Only 10 per cent of companies feel confident about managing the risks associated with climate change, according to recent research by the Australian Industry Group and Sustainability Victoria. Similarly, only one in 10 companies has a good understanding of the key environmental issues relevant to their business.
These are big-ticket issues: the effects of an emissions trading scheme, the costs associated with government regulations and programs designed to reduce greenhouse gases, the impact of disposal and recycling of a company's waste and the life-cycle environmental impact of a company's products.
If 10 per cent are confident, then what does this mean for the other 90 per cent? What do they need to know and how are they going to access skills needed to make the business contribution demanded by climate change?
Responding to climate change will require a fundamental shift in Australia's approach to management and workforce skills. Reducing greenhouse gas emissions means new processes for industrial and agricultural production, new research and investment in low-emission technologies, new patterns of consumption, and innovative thinking in almost every aspect of business life. Business as usual will simply not suffice.
How effectively business responds depends heavily on having the right skills. And yet the importance of skills is frequently overlooked in all the policy debate around climate change.
Climate change demands not only the development of new skills to support new jobs in new industries, it also demands a retooling of the skills of the Australian workforce, as existing jobs and industries are re-oriented.
CSIRO modelling suggests that in order to make deep cuts in Australia's greenhouse emissions, it will be necessary to provide green skills for up to 3.25 million workers in sectors that have a high environmental impact. Many other low environmental impact industries will also require green-collar jobs as Australia moves to meet deep cuts in its emissions between 2020 and 2050.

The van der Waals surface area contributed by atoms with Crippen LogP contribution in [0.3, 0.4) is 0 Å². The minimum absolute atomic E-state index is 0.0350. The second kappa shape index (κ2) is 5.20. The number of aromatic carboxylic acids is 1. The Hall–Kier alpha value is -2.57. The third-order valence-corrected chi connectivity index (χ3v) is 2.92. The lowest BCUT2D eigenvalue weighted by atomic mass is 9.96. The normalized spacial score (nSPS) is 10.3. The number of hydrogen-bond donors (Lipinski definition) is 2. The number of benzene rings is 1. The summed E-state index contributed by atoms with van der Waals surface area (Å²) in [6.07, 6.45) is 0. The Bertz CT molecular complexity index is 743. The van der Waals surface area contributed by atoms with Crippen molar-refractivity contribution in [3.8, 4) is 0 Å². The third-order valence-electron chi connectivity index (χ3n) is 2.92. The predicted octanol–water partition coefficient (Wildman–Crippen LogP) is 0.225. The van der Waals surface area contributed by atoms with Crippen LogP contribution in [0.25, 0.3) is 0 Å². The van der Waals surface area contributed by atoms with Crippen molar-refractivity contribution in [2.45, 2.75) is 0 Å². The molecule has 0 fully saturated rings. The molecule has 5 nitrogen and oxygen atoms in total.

The skills identified include industry-specific foundational knowledge (such as knowledge of the properties of CO2 in the carbon capture and storage industries) as well as high-level information technology skills, strong technical skills and excellent generic skills such as problem solving, analysis and communication. Already there is a significant body of evidence showing the impact skills shortages are having in preventing businesses from adopting greener solutions.
Public training providers in some states report that they are operating at capacity in traditional trade areas and so are not able to move into the new technology areas which will help address climate change, despite high levels of public interest.
In other areas, a lack of availability of suitable training courses and facilities is delaying the improvement of workers' skills in areas such as solar and photovoltaic technology.
AI Group research on emerging technologies identified a strong demand for skills in technologies focused on addressing climate change, global warming and population growth. What is particularly interesting about such technologies is that they are interrelated, multi-disciplinary and highly diverse. As a consequence they cross traditional industry and educational boundaries. This presents significant challenges to a training sector organised along traditional industry lines.
It is also imperative that the skills needed to meet the climate change challenge are embedded at every level of Australian industry, from the shop floor to the boardroom.
Discuss in our Forums
See what other readers are saying about this article!
Click here to read & post comments.
1 post so far.